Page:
mmcdara

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6 years, 32 days

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These are questions asked by mmcdara

Hi everybody.

I often regret that Maple 18 and further versions (maybe some others before ?) do not represent lengthy and complex outputs by introducing substitution expressions (i.e. %1, %2, ...) as Maple 5 or 8 did.

An exemple can be found in the Maple V release 5 programming Guide (p95, expression %1 = ...)

To be more precise I provide you the output Maple 2015 gives on the same problem treated in "Introduction to Maple, André Heck (1993) Springer Verlag" ; page 86 (no advertising here !).

The problem is about solving a polynomial system in 3 indeterminates.
One of the (set of) solutions is quite complex and looks like (I represent just the beginning of the complete solution) :

{x = %1, y = -1/8*(%1^6 + 15*%1^4 ...) / %1^4 , z = ...}
%1 := RootOf(....)  

From at least Maple 18 this same solution takes this form

{x =  RootOf(....), y = -1/8*( RootOf(....)^6 + 15* RootOf(....)^4 ...) / %1^4 , z = ...}

My question is very simple : Does it exist a way to tell Maple to act as Maple 5/8 did ?

Thanks in advance.


PS1 : I tried things like subs(RootOf(....)=freeze(RootOf(....)), sols) but it is not perfect because I dit this manually, by a copy of RootOf(....) from the output and a paste into the subs(....) input (shame on me !)


PS2 : I use to work in worksheet mode, not document mode, and I would prefer an answer adapted to the worksheet mode.

 

Download Maple2015.mw

Hi everybody, 

 

Could somebody just explain me why commands L[1..5] and L[3..6] below do not seem to return "the same type of thing" ?

 

L := Array(1..10, [$(1..10)]);

L := Array(1..10, {(1) = 1, (2) = 2, (3) = 3, (4) = 4, (5) = 5, (6) = 6, (7) = 7, (8) = 8, (9) = 9, (10) = 10})

(1)

L[1..5];
whattype(%);

Array([1, 2, 3, 4, 5])

 

Array

(2)

L[3..6];
whattype(%);

Array(3 .. 6, {3 = 3, 4 = 4, 5 = 5, 6 = 6}, datatype = anything, storage = rectangular, order = Fortran_order)

 

Array

(3)

 


Thank you for your attention


Download array.mw

Could someone please explain to me why the procedure GraphTheory:-CycleBasis requires that the vertices of a graph be integers for it to work correctly ?
(while the definition of a graph supports other types of vertex names)


restart:
with(GraphTheory):

#------------------------------------------------------- test 1

g1 := Graph({{"a", 1}, {1, 3}, {"a", 3}});
DrawGraph(g1);
CycleBasis(g1);

Error, (in GraphTheory:-CycleBasis) cannot determine if this expression is true or false: "a" < 1

#------------------------------------------------------- test 2

g2 := Graph({{a, 1}, {1, 3}, {a, 3}});
CycleBasis(g2);

Error, (in GraphTheory:-CycleBasis) cannot determine if this expression is true or false: a < 1

 

#------------------------------------------------------- test 3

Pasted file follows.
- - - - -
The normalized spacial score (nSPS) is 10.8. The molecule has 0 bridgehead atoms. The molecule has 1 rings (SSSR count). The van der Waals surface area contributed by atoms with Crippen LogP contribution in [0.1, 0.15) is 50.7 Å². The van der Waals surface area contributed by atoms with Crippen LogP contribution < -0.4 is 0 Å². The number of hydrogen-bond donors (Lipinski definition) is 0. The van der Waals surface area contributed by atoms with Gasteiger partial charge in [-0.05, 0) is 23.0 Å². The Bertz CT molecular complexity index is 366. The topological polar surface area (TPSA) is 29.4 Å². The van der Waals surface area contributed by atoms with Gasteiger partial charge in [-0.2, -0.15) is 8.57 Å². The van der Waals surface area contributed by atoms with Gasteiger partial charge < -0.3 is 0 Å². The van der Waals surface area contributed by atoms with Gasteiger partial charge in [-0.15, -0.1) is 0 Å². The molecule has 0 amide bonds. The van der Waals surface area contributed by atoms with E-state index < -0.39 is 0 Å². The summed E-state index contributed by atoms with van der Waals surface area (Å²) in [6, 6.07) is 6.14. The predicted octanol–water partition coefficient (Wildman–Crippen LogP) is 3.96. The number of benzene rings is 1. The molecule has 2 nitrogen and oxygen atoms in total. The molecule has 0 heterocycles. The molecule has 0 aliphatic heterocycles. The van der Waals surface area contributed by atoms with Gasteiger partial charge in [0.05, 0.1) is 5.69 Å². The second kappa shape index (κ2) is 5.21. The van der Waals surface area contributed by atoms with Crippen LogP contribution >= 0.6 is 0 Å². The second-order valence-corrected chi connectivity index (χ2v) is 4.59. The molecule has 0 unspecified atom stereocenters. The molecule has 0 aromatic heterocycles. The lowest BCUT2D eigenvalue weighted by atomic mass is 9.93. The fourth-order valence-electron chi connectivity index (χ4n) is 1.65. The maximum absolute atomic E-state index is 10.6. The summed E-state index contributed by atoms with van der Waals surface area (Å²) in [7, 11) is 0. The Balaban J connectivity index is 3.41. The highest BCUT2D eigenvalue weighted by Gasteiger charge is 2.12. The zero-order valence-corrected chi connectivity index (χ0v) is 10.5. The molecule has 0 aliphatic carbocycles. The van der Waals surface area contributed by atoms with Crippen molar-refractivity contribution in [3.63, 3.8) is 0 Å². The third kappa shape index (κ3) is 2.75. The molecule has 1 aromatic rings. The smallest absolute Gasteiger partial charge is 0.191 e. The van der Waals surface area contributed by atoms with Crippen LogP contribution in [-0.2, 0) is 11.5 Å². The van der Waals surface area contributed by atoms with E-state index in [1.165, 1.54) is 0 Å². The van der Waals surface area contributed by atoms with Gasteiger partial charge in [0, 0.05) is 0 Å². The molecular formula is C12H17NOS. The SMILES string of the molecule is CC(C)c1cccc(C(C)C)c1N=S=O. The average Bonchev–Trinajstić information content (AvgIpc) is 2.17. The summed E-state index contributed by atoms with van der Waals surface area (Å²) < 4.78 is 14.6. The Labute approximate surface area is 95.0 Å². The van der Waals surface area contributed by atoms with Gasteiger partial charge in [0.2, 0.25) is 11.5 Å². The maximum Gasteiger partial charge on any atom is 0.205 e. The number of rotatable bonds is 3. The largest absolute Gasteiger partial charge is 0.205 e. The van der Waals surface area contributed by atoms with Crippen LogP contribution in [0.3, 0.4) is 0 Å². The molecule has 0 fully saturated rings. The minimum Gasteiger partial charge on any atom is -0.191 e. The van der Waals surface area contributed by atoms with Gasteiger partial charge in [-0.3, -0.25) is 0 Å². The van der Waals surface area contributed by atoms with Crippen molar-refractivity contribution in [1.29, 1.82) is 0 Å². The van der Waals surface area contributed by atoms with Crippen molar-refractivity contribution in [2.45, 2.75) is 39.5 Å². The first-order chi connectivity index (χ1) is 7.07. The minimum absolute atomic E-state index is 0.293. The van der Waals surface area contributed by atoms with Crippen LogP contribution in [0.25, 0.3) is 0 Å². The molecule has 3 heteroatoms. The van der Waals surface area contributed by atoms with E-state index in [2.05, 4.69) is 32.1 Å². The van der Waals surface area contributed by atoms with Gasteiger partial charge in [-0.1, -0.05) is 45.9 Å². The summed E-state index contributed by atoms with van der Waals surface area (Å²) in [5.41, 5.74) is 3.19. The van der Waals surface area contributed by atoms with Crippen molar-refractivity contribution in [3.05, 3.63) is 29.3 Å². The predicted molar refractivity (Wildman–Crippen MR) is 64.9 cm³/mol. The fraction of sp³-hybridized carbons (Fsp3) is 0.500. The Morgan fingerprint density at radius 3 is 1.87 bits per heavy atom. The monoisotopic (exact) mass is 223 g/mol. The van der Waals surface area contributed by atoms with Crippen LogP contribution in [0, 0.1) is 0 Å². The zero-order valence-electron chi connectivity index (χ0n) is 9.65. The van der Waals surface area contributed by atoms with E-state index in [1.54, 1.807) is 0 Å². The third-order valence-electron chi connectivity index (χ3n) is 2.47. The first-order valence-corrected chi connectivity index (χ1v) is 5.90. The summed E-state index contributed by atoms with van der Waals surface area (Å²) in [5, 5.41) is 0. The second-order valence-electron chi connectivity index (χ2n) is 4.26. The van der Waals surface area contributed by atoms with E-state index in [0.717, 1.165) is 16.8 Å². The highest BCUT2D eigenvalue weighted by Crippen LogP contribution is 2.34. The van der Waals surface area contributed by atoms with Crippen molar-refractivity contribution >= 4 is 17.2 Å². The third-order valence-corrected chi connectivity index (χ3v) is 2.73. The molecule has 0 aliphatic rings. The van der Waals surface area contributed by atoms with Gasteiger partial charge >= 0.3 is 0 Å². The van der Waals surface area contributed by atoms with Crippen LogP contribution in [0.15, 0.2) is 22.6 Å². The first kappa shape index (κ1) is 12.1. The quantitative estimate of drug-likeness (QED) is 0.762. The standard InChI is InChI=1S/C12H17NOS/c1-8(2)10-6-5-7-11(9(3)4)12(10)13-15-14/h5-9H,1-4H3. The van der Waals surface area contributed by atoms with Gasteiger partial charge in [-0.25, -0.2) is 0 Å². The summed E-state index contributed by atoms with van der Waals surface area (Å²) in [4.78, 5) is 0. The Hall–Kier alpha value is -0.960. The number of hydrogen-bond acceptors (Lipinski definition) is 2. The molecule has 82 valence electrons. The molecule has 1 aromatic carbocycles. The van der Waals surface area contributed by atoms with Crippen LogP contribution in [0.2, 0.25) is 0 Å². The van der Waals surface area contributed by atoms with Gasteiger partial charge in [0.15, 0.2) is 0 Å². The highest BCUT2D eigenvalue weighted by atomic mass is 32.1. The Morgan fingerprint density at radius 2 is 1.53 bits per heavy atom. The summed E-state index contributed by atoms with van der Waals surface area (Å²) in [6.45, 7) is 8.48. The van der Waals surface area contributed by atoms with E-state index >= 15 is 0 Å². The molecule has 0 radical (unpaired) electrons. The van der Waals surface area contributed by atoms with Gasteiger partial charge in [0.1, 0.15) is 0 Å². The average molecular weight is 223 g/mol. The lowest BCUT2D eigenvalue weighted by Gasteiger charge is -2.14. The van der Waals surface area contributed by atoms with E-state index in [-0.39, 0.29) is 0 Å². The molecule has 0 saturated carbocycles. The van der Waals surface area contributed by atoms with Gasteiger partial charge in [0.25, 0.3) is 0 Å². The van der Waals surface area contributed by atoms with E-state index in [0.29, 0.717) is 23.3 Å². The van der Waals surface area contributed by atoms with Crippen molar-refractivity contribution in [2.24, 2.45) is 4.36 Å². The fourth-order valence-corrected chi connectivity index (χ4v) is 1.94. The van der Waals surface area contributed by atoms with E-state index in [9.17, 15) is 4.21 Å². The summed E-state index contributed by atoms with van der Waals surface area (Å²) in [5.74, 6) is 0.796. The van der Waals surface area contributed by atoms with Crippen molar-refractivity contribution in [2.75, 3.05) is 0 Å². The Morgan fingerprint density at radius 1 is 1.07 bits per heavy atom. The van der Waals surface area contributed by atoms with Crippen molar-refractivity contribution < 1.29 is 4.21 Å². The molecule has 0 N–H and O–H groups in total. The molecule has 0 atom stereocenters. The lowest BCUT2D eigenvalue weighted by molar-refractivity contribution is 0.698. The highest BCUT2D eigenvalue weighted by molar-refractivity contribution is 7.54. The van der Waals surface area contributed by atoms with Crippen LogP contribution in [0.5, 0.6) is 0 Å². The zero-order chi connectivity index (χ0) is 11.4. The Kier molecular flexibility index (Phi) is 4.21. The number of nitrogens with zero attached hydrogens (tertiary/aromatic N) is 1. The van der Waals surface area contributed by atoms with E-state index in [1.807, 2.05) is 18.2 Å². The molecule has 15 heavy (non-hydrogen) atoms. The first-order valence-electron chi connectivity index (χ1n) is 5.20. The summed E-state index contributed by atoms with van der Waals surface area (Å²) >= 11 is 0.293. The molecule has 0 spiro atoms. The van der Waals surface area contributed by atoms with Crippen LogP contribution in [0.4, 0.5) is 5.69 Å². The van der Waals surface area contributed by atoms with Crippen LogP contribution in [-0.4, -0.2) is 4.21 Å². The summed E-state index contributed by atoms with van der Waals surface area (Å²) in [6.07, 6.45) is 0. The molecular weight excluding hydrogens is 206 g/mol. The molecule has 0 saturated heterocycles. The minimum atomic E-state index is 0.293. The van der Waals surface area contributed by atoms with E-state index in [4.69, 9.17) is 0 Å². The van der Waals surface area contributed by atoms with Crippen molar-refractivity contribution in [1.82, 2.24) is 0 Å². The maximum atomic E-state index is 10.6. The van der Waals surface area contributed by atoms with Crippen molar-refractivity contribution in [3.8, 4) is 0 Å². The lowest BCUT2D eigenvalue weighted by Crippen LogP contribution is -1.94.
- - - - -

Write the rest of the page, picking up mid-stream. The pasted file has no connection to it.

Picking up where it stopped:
g3 := Graph({{4, 1}, {1, 3}, {4, 3}});
CycleBasis(g3);

[[1, 3, 4]]

 
Knowing this limitation I usually rename to integers the vertices of the graphs, next do some operations, and next go back to the original names.


Thanks for any explanation.

hello everybody, 

Is there some trick to bypass the limiited scope of the semicolon statement operator ?

More specifically, is it possible to force Maple to display (apart from the explicit use of the 'print' command) the results of the commands within two nested loops or within a loop and and a conditional statement ?


From the help page concerning statement operators it seems that it is truly impossible ...

"Note: This rule does not apply to statements enclosed in the body of another statement such as an if statement, loop, procedure, module, use statement, or try statement. In these cases, all enclosed statements must be separated by a semicolon or colon."


While not blocking it is a rather irritating limitation :-)

hello everyone, 

To illustrate my question I will get Bob and Alice 

Suppose Bob and Alice work separately on the same subject and must share some information.
They decide to exchange information among themselves by using .m files (Maple internal format files).

-------------------

1) Bob performs the first serie of calculus which ends by some "result". 
This result is the information Bob must send to Alice for her doing her part of the job.
Bob assigns this result to a variable named MyVar and saves it in a .m file :

.....
MyVar := ... :
save  MyVar   "/.../MyFile.m"

Then Bob indicates to Alice the complete path to MyFile.m ... but forgets to say her the name of the variable he has saved.

-------------------

2) Alice reads the file MyFile.m (read "/.../MyFile.m") .... 
Of course, if Alice knew the name of the variable Bob used in his "save" command, it would be the simplest thing in the World for her to browse the content of the .m file (eval(MyVar) generally works well).

But I assumed it is not the case, so my question :

Can Alice recover the name of the variable and visualize it ? 


Any answer will be greatly appreciated


postscript : it is not the first time I find myself in the situation Alice faces here. Often I have to recover the content of .m files written years ago by people who have changed their core business without having properly documented (like Bob) what these files contain

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